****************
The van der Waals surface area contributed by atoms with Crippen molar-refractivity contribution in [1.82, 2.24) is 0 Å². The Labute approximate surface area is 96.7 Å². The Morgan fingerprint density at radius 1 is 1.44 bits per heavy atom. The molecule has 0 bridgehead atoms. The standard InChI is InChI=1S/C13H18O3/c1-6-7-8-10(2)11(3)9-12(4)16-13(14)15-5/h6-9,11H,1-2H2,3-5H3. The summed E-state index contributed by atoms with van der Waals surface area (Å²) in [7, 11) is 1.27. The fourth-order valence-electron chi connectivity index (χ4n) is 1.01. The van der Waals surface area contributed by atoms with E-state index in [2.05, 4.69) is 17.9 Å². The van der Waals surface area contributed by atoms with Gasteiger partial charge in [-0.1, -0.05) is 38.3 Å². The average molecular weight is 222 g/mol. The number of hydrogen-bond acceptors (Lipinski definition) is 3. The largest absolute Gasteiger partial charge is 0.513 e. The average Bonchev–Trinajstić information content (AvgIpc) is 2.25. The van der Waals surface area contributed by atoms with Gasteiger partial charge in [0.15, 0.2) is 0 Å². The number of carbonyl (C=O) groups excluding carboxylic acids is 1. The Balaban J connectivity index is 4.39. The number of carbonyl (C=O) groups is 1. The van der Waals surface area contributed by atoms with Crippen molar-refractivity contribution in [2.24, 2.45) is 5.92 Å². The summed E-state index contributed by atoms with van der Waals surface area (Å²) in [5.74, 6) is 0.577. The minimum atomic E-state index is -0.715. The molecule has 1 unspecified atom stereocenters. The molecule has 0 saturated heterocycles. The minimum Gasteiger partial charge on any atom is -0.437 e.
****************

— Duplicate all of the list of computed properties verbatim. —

The van der Waals surface area contributed by atoms with Crippen molar-refractivity contribution in [1.82, 2.24) is 0 Å². The Labute approximate surface area is 96.7 Å². The Morgan fingerprint density at radius 1 is 1.44 bits per heavy atom. The molecule has 0 bridgehead atoms. The standard InChI is InChI=1S/C13H18O3/c1-6-7-8-10(2)11(3)9-12(4)16-13(14)15-5/h6-9,11H,1-2H2,3-5H3. The summed E-state index contributed by atoms with van der Waals surface area (Å²) in [7, 11) is 1.27. The fourth-order valence-electron chi connectivity index (χ4n) is 1.01. The van der Waals surface area contributed by atoms with E-state index in [2.05, 4.69) is 17.9 Å². The van der Waals surface area contributed by atoms with Gasteiger partial charge in [-0.1, -0.05) is 38.3 Å². The average molecular weight is 222 g/mol. The number of hydrogen-bond acceptors (Lipinski definition) is 3. The largest absolute Gasteiger partial charge is 0.513 e. The average Bonchev–Trinajstić information content (AvgIpc) is 2.25. The van der Waals surface area contributed by atoms with Gasteiger partial charge in [0.15, 0.2) is 0 Å². The number of carbonyl (C=O) groups excluding carboxylic acids is 1. The Balaban J connectivity index is 4.39. The number of carbonyl (C=O) groups is 1. The van der Waals surface area contributed by atoms with Crippen molar-refractivity contribution in [2.24, 2.45) is 5.92 Å². The summed E-state index contributed by atoms with van der Waals surface area (Å²) in [5.74, 6) is 0.577. The minimum atomic E-state index is -0.715. The molecule has 1 unspecified atom stereocenters. The molecule has 0 saturated heterocycles. The minimum Gasteiger partial charge on any atom is -0.437 e.